For this, there’s Mushitani to thank. His vision for Mazda’s suspension bushing system was conceived shortly after he first joined Mazda in 1988. Although the iconic Mazda MX‑5 was released one year later in 1989, it was the Mazda Titan Dash that sparked his imagination when he joined the Chassis Dynamics Development Department. The Titan Dash was a commercial truck that rolled off the production line in 2000 and underwent a few adjustments by way of Mushitani’s expertise. Most notably, Mushitani planned to tweak the suspension bushing, so that the typical toughness of a commercial vehicle was altered to a smoother, more comfortable ride. “I changed just one bushing structure and I got a lot of improvement, not only in the vibration, but with the vehicle motion also,” he explains. “It’s a very small part but has a big impact on driving.”

Over the past three decades, Mazda has developed Mushitani’s brainchild further, proving that the suspension bushing has a significant impact on driving experience, even when tweaked and tuned with only 0.1mm differences. It’s all about improving driver comfort, Mushitani explains, as well as playing additional roles in communicating with the driver and “contributing to safety,” he says. While other systems are created to shut out vibration and input reaching the driver, Mazda’s approach is designed to convey road surface conditions. This enables safer decisions to be made on the move, without causing any discomfort to the vehicle’s occupants, and Mazda’s innovative bushing development strikes the sweet spot between informative and noninvasive. Comfortable and safe, it provides true jinba ittai: the intuitive connection between a Mazda vehicle and its driver.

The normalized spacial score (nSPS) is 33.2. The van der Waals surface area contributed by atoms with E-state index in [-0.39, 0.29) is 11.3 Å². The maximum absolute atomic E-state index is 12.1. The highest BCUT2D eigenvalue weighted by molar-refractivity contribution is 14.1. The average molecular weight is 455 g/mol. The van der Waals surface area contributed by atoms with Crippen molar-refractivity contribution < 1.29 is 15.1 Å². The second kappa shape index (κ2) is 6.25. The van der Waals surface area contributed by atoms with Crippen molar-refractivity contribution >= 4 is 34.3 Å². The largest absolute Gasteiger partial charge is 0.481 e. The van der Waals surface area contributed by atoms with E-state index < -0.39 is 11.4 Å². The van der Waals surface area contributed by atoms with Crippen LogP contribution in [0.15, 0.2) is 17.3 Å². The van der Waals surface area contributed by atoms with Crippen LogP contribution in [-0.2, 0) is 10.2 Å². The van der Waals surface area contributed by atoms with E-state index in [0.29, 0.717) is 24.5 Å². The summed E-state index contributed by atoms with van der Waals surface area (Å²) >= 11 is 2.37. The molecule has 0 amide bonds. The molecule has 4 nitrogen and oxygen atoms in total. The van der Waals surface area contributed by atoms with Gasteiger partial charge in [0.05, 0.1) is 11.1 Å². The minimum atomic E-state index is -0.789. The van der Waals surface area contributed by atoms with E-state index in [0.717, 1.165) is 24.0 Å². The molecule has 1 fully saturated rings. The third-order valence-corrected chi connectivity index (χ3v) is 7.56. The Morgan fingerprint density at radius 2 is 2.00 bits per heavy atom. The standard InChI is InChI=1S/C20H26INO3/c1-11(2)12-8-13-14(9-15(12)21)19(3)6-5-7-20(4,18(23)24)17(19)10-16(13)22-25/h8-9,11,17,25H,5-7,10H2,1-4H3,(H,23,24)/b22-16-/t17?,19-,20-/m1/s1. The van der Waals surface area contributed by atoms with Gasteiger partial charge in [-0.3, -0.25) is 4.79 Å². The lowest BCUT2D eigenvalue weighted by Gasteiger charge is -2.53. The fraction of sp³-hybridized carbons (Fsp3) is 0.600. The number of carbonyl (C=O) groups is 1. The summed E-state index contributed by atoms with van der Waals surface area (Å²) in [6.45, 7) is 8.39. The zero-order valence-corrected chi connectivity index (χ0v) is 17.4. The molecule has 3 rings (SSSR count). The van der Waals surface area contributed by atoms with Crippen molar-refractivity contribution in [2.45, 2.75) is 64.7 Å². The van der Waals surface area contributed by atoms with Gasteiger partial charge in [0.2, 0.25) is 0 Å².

It’s all in the details: by continually fine-tuning the bushing system, Mazda has seen improvements in performance and driving dynamics.

“We need to determine the geometry and configuration in the bushing, so we depend on the human sense. When it comes to bushing, it’s all about intuition and keeping things simple.”

What’s more surprising is that the process of making bushing isn’t all about machine-made parts. Rather, the human touch, as Mushitani describes, remains vital for ensuring the correct measurements and angles are used in each bushing prototype before manufacture. “We need to determine the geometry and configuration in the bushing, so we depend on the human sense,” he says. “When it comes to bushing, it’s all about intuition and keeping things simple.”

It’s this car-to-driver connection and communication that Mazda continues to champion. When it comes to bushing, it’s a mutually beneficial relationship between the vehicle and its driver. The vehicle, through the suspension, handling and dynamics, communicates with the driver, and the driver can make adjustments and remain in control. “The vehicle shouldn’t become too advanced,” says Mushitani. “Because if the performance of the vehicle is too good, the driver feels ‘driven’ by the vehicle—instead, they need to operate the vehicle themselves. This leads to our philosophy of jinba ittai”.

Words Ed Cooper / Images Lol Keegan